This cabinet, that looks more like a dining room side cabinet than a writing cabinet at first glance, caught my eye when I first saw it upon arriving at Cooper-Hewitt as a curator. I considered the Arts and Crafts movement an area in which I had some knowledge, so I was fascinated that I had to try to guess who designed this piece and where. When I looked at it from the outside, I thought it might be British, thought about Belgium, but felt I should look for comparable objects--which I did but without much luck. To complicate matters, the inlay struck me as more Austrian or German, especially on the inside. I felt determined that I should solve the mystery without looking it up in the records for help. Eventually I had to look it up and discovered that I had heard of the designer, but in a different context. She was also a portrait miniature painter, textile designer, interior designer and mother of the poet May Sarton. I had seen and catalogued a few very elegantly painted miniatures by her, created during the first decade of the twentieth century, but certainly could not have connected her with furniture from that. The geography of the piece seems to echo her biography. The designer, born in Britain as Eleanor Elwes, married a Belgian historian, George Sarton in 1911 and lived there until Germany invaded Belgium in 1915 when they fled to the United States. The cabinet was part of a suite she designed for the firm L’art Décoratif in Brussels, and was exhibited at the International Exhibition in Ghent in 1913.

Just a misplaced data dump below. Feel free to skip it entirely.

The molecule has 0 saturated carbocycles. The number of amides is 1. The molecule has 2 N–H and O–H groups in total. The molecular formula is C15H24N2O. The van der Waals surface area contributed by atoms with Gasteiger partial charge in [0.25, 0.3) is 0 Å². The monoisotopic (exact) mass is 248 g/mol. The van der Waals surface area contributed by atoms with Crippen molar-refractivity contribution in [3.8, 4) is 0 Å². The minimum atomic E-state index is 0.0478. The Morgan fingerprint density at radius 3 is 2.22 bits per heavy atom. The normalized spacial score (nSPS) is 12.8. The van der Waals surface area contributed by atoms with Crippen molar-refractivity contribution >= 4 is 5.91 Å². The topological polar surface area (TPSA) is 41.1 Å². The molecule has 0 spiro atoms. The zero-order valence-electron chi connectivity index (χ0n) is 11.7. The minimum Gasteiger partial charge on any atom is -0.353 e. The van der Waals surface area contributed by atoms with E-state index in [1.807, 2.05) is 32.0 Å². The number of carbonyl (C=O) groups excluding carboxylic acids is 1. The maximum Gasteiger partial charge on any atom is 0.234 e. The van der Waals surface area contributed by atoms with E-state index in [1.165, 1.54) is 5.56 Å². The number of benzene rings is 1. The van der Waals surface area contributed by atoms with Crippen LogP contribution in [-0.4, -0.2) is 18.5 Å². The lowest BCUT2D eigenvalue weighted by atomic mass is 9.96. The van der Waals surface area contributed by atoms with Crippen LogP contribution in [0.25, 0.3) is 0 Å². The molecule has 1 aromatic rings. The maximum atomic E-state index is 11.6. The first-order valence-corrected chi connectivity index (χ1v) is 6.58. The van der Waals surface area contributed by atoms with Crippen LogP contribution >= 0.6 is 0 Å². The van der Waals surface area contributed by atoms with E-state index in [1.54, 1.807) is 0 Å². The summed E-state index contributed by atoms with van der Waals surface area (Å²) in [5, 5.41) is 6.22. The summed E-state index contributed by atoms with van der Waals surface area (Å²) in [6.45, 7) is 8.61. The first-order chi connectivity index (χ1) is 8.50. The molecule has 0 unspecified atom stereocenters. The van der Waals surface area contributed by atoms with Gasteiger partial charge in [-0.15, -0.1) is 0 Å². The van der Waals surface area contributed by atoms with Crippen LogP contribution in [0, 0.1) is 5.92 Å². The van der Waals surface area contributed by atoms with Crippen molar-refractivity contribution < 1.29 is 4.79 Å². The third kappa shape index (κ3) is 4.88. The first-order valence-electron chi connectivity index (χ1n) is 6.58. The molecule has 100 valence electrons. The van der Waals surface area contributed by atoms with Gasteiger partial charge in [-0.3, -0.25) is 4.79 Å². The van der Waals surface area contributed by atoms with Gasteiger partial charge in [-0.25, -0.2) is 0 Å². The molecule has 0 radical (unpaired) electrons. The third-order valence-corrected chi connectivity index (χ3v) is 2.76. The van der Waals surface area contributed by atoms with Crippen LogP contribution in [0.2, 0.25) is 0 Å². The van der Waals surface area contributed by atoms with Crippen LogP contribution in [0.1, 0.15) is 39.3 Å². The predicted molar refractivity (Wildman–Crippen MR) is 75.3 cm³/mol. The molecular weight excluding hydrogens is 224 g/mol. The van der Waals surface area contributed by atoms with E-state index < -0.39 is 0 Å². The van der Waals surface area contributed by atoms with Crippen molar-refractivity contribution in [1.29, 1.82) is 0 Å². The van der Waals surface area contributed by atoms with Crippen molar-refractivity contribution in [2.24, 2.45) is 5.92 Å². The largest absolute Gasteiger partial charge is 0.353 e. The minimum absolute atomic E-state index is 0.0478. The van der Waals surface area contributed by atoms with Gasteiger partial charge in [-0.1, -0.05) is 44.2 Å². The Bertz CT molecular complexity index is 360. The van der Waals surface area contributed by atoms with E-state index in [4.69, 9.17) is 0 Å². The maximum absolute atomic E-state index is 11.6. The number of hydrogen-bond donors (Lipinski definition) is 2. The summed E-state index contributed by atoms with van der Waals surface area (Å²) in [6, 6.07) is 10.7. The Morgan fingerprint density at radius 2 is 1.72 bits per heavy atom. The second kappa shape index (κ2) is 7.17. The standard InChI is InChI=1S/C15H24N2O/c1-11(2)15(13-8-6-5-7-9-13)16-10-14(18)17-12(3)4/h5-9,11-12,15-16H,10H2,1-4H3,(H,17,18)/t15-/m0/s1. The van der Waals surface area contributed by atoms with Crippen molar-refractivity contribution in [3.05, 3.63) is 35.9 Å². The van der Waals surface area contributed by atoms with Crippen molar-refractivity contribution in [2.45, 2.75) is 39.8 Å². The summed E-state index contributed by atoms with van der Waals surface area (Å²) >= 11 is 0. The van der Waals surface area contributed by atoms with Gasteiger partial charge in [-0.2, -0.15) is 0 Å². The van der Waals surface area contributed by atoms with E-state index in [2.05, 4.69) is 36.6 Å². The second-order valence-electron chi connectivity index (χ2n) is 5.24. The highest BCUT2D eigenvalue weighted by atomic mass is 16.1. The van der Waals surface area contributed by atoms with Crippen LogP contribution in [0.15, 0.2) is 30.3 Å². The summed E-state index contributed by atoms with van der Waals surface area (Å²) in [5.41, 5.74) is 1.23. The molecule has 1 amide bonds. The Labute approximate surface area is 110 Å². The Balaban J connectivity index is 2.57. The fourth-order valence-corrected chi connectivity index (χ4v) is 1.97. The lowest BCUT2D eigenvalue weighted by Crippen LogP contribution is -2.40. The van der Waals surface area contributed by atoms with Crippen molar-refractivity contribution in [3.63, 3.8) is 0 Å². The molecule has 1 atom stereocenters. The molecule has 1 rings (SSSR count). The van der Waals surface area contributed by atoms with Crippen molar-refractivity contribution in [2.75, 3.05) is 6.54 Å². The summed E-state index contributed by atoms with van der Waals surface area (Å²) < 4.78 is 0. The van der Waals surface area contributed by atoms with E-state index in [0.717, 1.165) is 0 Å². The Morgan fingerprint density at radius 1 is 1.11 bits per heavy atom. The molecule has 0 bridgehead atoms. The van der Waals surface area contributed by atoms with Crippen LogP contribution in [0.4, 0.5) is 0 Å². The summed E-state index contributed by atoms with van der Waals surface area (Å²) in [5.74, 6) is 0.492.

According to family papers, all the cabinetwork was made in Belgium but the inlays were executed in Bavaria. So, here we find a bit of British, mixed with a lot of Belgium, and a bit of Austrian-influenced German inlay. The interior compartments, also decorated with the elegant stylized inlays, reflect a desire for removing clutter into these compartments, a concept that harmonized with the arts and crafts aesthetic of clean lines. Yet the use of rich woods and mother-of-pearl, also found in Vienna and later in Art Deco furniture, shows an appreciation of the materials to enhance a simple form.
The acceptance of a woman designer as a full-fledged designer was happening in Glasgow and Vienna around 1900, in Glasgow with the Macdonalds, and in Vienna with a few of the Wiener Werkstätte designers, but mostly as textile and jewelry designers. Mabel Sarton was a great rarity in the world of furniture design as a woman. The tale goes on with her arrival in the United States, and her furnishings and decorating business in Washington DC that included her embroidery, her retailed goods and her teaching applied arts. But that is for another day.